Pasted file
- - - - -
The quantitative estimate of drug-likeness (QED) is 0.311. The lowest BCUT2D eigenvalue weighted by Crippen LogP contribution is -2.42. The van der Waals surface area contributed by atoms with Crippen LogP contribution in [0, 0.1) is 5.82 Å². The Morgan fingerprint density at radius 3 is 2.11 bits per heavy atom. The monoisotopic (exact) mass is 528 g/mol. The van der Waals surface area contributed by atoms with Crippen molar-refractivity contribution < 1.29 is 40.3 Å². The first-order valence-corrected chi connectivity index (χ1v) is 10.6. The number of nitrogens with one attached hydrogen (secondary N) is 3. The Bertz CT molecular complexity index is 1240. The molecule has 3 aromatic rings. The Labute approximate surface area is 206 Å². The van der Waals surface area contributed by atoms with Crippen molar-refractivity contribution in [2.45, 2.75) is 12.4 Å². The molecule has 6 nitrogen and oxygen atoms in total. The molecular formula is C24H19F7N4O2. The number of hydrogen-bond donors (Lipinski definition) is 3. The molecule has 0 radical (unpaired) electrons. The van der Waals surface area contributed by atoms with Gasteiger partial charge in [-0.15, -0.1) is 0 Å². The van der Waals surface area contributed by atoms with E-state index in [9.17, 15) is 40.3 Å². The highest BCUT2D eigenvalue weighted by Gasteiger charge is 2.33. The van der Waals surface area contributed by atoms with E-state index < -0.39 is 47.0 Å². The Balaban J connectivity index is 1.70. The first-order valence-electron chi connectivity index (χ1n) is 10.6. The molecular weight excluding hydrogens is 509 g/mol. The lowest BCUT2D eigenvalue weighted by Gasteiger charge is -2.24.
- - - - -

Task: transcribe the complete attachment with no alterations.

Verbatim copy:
The quantitative estimate of drug-likeness (QED) is 0.311. The lowest BCUT2D eigenvalue weighted by Crippen LogP contribution is -2.42. The van der Waals surface area contributed by atoms with Crippen LogP contribution in [0, 0.1) is 5.82 Å². The Morgan fingerprint density at radius 3 is 2.11 bits per heavy atom. The monoisotopic (exact) mass is 528 g/mol. The van der Waals surface area contributed by atoms with Crippen molar-refractivity contribution < 1.29 is 40.3 Å². The first-order valence-corrected chi connectivity index (χ1v) is 10.6. The number of nitrogens with one attached hydrogen (secondary N) is 3. The Bertz CT molecular complexity index is 1240. The molecule has 3 aromatic rings. The Labute approximate surface area is 206 Å². The van der Waals surface area contributed by atoms with Crippen molar-refractivity contribution in [2.45, 2.75) is 12.4 Å². The molecule has 6 nitrogen and oxygen atoms in total. The molecular formula is C24H19F7N4O2. The number of hydrogen-bond donors (Lipinski definition) is 3. The molecule has 0 radical (unpaired) electrons. The van der Waals surface area contributed by atoms with Gasteiger partial charge in [-0.15, -0.1) is 0 Å². The van der Waals surface area contributed by atoms with E-state index in [9.17, 15) is 40.3 Å². The highest BCUT2D eigenvalue weighted by Gasteiger charge is 2.33. The van der Waals surface area contributed by atoms with E-state index < -0.39 is 47.0 Å². The Balaban J connectivity index is 1.70. The first-order valence-electron chi connectivity index (χ1n) is 10.6. The molecular weight excluding hydrogens is 509 g/mol. The lowest BCUT2D eigenvalue weighted by Gasteiger charge is -2.24.